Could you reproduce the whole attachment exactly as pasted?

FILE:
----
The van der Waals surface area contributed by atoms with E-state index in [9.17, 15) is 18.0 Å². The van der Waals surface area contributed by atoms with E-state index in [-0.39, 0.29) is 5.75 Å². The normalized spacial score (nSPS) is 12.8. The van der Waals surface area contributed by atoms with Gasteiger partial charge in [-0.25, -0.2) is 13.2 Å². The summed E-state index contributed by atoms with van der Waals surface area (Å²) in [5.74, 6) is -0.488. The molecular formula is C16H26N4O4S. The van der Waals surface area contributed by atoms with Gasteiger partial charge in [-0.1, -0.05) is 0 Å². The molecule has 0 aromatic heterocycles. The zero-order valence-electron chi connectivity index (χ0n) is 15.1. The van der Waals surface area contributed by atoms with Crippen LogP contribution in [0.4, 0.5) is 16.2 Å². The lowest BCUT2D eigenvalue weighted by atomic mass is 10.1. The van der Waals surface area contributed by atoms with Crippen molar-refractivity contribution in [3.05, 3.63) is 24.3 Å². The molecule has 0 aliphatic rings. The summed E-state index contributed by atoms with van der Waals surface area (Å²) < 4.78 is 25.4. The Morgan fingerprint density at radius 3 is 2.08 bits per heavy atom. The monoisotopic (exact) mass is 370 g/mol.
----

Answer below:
The van der Waals surface area contributed by atoms with E-state index in [9.17, 15) is 18.0 Å². The van der Waals surface area contributed by atoms with E-state index in [-0.39, 0.29) is 5.75 Å². The normalized spacial score (nSPS) is 12.8. The van der Waals surface area contributed by atoms with Gasteiger partial charge in [-0.25, -0.2) is 13.2 Å². The summed E-state index contributed by atoms with van der Waals surface area (Å²) in [5.74, 6) is -0.488. The molecular formula is C16H26N4O4S. The van der Waals surface area contributed by atoms with Gasteiger partial charge in [-0.1, -0.05) is 0 Å². The molecule has 0 aromatic heterocycles. The zero-order valence-electron chi connectivity index (χ0n) is 15.1. The van der Waals surface area contributed by atoms with Crippen LogP contribution in [0.4, 0.5) is 16.2 Å². The lowest BCUT2D eigenvalue weighted by atomic mass is 10.1. The van der Waals surface area contributed by atoms with Crippen molar-refractivity contribution in [3.05, 3.63) is 24.3 Å². The molecule has 0 aliphatic rings. The summed E-state index contributed by atoms with van der Waals surface area (Å²) < 4.78 is 25.4. The Morgan fingerprint density at radius 3 is 2.08 bits per heavy atom. The monoisotopic (exact) mass is 370 g/mol.